Houdini's Handcuff Acts

Magicians began to demonstrate handcuff acts as early as the 1890s. According to NEW IDEAS IN MAGIC, published in 1902, the secret to a successful handcuff act is having multiple sets of keys. Having the full set of 45 keys would allow traveling magicians the most success. When entering a new town, the magician would research the handcuffs used by the local police as well as any "special" handcuffs and conceal the keys somewhere on his person. Concealing keys was simple when presenting a normal stage act as time would often not allow for an exhaustive search.

It was as "The King of Handcuffs" that Houdini first came into fame during the early years of the twentieth century. At the beginning of his career, Houdini would simply conceal the keys in secret pockets or a bag strapped to his leg. As his skills and popularity grew, Houdini invented and used a belt made of flexible steel, containing special compartments within a double wall. The inner belt ran on tiny ball bearings that could be revolved by pressure from Houdini's arm. This solved the biggest problem in handcuff work: accessibility. With this belt, Houdini could have access to any tool he required with only slight of hand.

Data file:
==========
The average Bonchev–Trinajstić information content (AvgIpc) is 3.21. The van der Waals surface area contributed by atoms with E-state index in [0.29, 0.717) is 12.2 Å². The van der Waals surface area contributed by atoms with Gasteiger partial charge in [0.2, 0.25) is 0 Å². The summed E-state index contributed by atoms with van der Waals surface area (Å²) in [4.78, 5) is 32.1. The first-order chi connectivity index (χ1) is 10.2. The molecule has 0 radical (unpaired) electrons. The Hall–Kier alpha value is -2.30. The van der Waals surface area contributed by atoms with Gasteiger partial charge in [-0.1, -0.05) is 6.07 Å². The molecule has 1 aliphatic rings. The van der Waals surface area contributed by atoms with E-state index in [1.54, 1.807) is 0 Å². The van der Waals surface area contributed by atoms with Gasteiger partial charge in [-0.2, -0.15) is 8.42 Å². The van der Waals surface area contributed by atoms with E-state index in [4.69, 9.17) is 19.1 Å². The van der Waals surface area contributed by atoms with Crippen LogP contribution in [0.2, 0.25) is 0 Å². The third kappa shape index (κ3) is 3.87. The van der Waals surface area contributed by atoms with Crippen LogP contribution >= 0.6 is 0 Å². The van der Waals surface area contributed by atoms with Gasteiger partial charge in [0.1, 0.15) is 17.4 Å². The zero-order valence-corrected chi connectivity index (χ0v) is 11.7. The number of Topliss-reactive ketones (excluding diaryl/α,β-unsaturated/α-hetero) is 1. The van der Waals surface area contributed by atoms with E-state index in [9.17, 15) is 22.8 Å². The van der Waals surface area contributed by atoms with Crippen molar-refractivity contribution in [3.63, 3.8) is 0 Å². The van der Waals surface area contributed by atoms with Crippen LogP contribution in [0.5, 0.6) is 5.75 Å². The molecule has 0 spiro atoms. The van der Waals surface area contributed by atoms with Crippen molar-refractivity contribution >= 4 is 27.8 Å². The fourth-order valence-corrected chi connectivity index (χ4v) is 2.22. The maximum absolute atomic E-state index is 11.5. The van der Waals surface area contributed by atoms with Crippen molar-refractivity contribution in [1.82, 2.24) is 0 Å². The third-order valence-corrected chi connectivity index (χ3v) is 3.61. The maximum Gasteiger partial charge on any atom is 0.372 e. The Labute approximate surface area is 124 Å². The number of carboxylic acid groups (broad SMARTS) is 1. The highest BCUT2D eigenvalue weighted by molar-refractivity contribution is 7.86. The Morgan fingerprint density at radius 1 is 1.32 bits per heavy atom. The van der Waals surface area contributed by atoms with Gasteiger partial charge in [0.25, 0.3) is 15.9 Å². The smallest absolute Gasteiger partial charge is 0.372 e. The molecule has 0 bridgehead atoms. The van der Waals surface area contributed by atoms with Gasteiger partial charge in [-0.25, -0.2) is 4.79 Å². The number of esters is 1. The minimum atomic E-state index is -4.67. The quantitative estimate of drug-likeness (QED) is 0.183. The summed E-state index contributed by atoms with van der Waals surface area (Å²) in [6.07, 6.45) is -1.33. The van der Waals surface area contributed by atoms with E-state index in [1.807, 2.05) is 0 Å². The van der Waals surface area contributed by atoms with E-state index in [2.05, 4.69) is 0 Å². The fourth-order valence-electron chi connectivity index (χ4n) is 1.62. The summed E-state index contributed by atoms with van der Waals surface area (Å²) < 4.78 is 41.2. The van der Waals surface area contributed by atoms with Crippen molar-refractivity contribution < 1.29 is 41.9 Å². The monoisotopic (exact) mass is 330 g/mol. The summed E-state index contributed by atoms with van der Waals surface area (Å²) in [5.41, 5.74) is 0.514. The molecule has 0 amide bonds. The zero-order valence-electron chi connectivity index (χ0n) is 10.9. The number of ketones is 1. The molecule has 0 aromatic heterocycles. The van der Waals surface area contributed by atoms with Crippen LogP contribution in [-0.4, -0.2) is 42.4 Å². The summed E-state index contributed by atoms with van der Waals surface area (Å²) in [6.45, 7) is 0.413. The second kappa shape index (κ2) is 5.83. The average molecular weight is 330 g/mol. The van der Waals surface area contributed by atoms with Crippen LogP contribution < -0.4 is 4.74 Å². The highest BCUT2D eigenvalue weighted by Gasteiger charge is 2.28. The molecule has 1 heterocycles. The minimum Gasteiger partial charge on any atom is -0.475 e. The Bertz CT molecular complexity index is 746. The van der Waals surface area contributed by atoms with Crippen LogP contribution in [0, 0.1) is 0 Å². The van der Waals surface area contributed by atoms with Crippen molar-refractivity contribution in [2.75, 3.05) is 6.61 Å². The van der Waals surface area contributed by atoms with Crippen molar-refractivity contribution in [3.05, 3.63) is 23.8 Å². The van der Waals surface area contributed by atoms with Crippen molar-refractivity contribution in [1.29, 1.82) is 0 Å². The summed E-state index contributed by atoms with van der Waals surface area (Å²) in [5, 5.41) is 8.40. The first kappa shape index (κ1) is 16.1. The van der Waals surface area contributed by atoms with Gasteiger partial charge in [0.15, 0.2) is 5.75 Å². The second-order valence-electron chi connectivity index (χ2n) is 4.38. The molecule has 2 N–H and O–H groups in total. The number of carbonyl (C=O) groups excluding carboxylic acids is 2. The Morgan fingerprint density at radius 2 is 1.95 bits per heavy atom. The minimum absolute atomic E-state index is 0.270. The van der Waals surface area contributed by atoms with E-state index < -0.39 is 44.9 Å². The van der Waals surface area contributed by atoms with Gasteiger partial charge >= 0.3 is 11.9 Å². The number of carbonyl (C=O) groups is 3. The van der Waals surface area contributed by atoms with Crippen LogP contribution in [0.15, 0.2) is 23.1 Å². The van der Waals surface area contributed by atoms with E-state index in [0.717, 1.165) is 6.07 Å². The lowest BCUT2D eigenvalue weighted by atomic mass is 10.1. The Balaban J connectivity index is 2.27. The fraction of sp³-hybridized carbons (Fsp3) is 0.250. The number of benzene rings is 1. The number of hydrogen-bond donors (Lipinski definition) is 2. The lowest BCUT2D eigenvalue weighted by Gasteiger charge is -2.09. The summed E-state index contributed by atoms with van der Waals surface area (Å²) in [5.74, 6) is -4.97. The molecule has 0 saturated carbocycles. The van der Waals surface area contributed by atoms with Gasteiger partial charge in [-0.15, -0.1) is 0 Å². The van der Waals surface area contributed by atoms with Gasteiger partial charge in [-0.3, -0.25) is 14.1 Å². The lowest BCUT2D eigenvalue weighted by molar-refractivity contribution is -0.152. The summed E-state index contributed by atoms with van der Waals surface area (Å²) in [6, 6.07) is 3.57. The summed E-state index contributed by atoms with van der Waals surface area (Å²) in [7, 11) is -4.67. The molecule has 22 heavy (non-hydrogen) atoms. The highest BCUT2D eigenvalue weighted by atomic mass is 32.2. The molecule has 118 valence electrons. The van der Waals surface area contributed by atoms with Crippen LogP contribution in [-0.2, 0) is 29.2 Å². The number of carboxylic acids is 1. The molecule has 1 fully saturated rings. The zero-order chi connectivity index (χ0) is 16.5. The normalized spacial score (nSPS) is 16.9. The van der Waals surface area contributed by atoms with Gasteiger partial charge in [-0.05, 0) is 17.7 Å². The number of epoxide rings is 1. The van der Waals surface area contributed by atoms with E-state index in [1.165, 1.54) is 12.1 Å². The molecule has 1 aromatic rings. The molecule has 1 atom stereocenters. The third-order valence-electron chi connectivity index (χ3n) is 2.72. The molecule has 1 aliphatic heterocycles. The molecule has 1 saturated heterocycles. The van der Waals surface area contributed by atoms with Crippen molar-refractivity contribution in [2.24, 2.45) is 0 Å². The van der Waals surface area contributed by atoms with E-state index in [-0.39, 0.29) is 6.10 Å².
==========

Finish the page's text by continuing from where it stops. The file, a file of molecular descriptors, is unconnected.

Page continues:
Houdini welcomed all "freak" handcuffs, even if had no tool for unlocking them. To complete the act, Houdini would insist on trying the key, to make sure it worked. In doing so, he would allow his assistant a look at the key. This assistant would switch out the real key with a similar- looking key from Houdini's collection kept behind the stage. The assistant would pass the real key to Houdini, who would give the false key back to the handcuff's owner. He would then free himself from the difficult handcuffs, using the observer's own key. Some handcuffs, called "jumpcuffs," could be opened by simply replacing its strong interior spring with a weak spring. The handcuffs would pass inspection, but could be opened by a tug on the wrists. These were used when making a jump from a bridge into a river before large crowds. The "jumpcuffs" were pulled open immediately after hitting the water, allowing Houdini to come to the surface freed from restraint.

Another of Houdini's systems was to have his wrists locked with four or five pairs of handcuffs. The "strange" pair were placed higher up, where his forearms were much thicker than his wrists. From here, he would simply slip off the cuffs after unlocking the pairs below. Houdini also dealt with difficult handcuffs by using them as connection links, in a chain of three handcuffs. One wrist would be placed behind the neck with a handcuff attached and dangling downward. The "strange" cuffs would be linked to that; then locked to another, which in turn would be locked around the other wrist. All that was necessary was to unlock the "regular" pairs and the middle pair would fall free.